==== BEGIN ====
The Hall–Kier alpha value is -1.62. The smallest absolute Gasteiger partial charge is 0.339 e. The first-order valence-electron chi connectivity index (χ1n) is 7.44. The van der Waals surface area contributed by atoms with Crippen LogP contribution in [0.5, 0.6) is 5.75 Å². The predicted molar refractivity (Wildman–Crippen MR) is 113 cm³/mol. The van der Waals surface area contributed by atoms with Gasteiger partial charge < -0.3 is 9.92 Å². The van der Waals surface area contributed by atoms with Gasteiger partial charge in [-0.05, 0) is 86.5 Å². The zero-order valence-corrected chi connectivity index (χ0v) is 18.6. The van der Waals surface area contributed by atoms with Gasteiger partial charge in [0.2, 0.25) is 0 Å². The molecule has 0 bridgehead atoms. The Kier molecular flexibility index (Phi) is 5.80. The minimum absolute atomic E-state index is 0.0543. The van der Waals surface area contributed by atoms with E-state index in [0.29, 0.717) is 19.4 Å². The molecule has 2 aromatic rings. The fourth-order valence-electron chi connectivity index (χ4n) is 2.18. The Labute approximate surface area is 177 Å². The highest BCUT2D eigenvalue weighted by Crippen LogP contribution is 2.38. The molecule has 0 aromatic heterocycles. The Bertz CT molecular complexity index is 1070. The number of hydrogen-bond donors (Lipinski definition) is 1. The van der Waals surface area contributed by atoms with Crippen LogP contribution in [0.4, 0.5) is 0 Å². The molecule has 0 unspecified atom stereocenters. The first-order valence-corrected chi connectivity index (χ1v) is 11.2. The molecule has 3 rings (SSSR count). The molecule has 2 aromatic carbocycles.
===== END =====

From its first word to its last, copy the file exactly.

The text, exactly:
The Hall–Kier alpha value is -1.62. The smallest absolute Gasteiger partial charge is 0.339 e. The first-order valence-electron chi connectivity index (χ1n) is 7.44. The van der Waals surface area contributed by atoms with Crippen LogP contribution in [0.5, 0.6) is 5.75 Å². The predicted molar refractivity (Wildman–Crippen MR) is 113 cm³/mol. The van der Waals surface area contributed by atoms with Gasteiger partial charge < -0.3 is 9.92 Å². The van der Waals surface area contributed by atoms with Gasteiger partial charge in [-0.05, 0) is 86.5 Å². The zero-order valence-corrected chi connectivity index (χ0v) is 18.6. The van der Waals surface area contributed by atoms with Gasteiger partial charge in [0.2, 0.25) is 0 Å². The molecule has 0 bridgehead atoms. The Kier molecular flexibility index (Phi) is 5.80. The minimum absolute atomic E-state index is 0.0543. The van der Waals surface area contributed by atoms with E-state index in [0.29, 0.717) is 19.4 Å². The molecule has 2 aromatic rings. The fourth-order valence-electron chi connectivity index (χ4n) is 2.18. The Labute approximate surface area is 177 Å². The highest BCUT2D eigenvalue weighted by Crippen LogP contribution is 2.38. The molecule has 0 aromatic heterocycles. The Bertz CT molecular complexity index is 1070. The number of hydrogen-bond donors (Lipinski definition) is 1. The van der Waals surface area contributed by atoms with Crippen LogP contribution in [0.4, 0.5) is 0 Å². The molecule has 0 unspecified atom stereocenters. The first-order valence-corrected chi connectivity index (χ1v) is 11.2. The molecule has 3 rings (SSSR count). The molecule has 2 aromatic carbocycles.